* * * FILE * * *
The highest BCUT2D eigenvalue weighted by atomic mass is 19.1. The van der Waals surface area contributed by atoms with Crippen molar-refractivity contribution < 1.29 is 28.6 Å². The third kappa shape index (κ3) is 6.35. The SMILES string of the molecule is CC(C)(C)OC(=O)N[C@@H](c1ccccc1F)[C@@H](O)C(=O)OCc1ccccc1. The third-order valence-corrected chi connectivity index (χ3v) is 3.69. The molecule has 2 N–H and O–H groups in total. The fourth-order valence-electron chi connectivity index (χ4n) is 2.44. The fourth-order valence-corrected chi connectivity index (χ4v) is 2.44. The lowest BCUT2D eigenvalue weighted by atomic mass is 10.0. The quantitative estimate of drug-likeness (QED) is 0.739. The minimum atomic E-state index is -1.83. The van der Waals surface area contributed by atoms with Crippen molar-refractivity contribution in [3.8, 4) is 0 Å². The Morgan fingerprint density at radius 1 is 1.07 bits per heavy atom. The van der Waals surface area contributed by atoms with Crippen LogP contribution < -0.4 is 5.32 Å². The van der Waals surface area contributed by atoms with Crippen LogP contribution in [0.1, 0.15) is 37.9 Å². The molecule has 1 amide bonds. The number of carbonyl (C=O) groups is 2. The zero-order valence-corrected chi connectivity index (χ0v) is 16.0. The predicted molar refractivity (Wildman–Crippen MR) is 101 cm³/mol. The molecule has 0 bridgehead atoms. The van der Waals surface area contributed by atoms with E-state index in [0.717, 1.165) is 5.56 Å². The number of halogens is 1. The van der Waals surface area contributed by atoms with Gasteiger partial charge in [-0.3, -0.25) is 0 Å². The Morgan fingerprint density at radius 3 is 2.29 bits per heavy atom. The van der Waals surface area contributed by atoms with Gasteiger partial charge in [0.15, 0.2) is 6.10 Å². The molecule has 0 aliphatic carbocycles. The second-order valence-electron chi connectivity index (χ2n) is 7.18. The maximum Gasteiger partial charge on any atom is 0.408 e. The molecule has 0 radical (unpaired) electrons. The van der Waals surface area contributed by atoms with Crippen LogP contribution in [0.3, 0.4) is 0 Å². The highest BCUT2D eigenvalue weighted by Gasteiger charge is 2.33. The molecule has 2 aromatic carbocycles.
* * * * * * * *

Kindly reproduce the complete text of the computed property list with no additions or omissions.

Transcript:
The highest BCUT2D eigenvalue weighted by atomic mass is 19.1. The van der Waals surface area contributed by atoms with Crippen molar-refractivity contribution < 1.29 is 28.6 Å². The third kappa shape index (κ3) is 6.35. The SMILES string of the molecule is CC(C)(C)OC(=O)N[C@@H](c1ccccc1F)[C@@H](O)C(=O)OCc1ccccc1. The third-order valence-corrected chi connectivity index (χ3v) is 3.69. The molecule has 2 N–H and O–H groups in total. The fourth-order valence-electron chi connectivity index (χ4n) is 2.44. The fourth-order valence-corrected chi connectivity index (χ4v) is 2.44. The lowest BCUT2D eigenvalue weighted by atomic mass is 10.0. The quantitative estimate of drug-likeness (QED) is 0.739. The minimum atomic E-state index is -1.83. The van der Waals surface area contributed by atoms with Crippen molar-refractivity contribution in [3.8, 4) is 0 Å². The Morgan fingerprint density at radius 1 is 1.07 bits per heavy atom. The van der Waals surface area contributed by atoms with Crippen LogP contribution < -0.4 is 5.32 Å². The van der Waals surface area contributed by atoms with Crippen LogP contribution in [0.1, 0.15) is 37.9 Å². The molecule has 1 amide bonds. The number of carbonyl (C=O) groups is 2. The zero-order valence-corrected chi connectivity index (χ0v) is 16.0. The predicted molar refractivity (Wildman–Crippen MR) is 101 cm³/mol. The molecule has 0 bridgehead atoms. The van der Waals surface area contributed by atoms with E-state index in [0.717, 1.165) is 5.56 Å². The number of halogens is 1. The van der Waals surface area contributed by atoms with Gasteiger partial charge in [-0.3, -0.25) is 0 Å². The Morgan fingerprint density at radius 3 is 2.29 bits per heavy atom. The van der Waals surface area contributed by atoms with Gasteiger partial charge in [0.15, 0.2) is 6.10 Å². The molecule has 0 aliphatic carbocycles. The second-order valence-electron chi connectivity index (χ2n) is 7.18. The maximum Gasteiger partial charge on any atom is 0.408 e. The molecule has 0 radical (unpaired) electrons. The van der Waals surface area contributed by atoms with Crippen LogP contribution in [0.3, 0.4) is 0 Å². The highest BCUT2D eigenvalue weighted by Gasteiger charge is 2.33. The molecule has 2 aromatic carbocycles.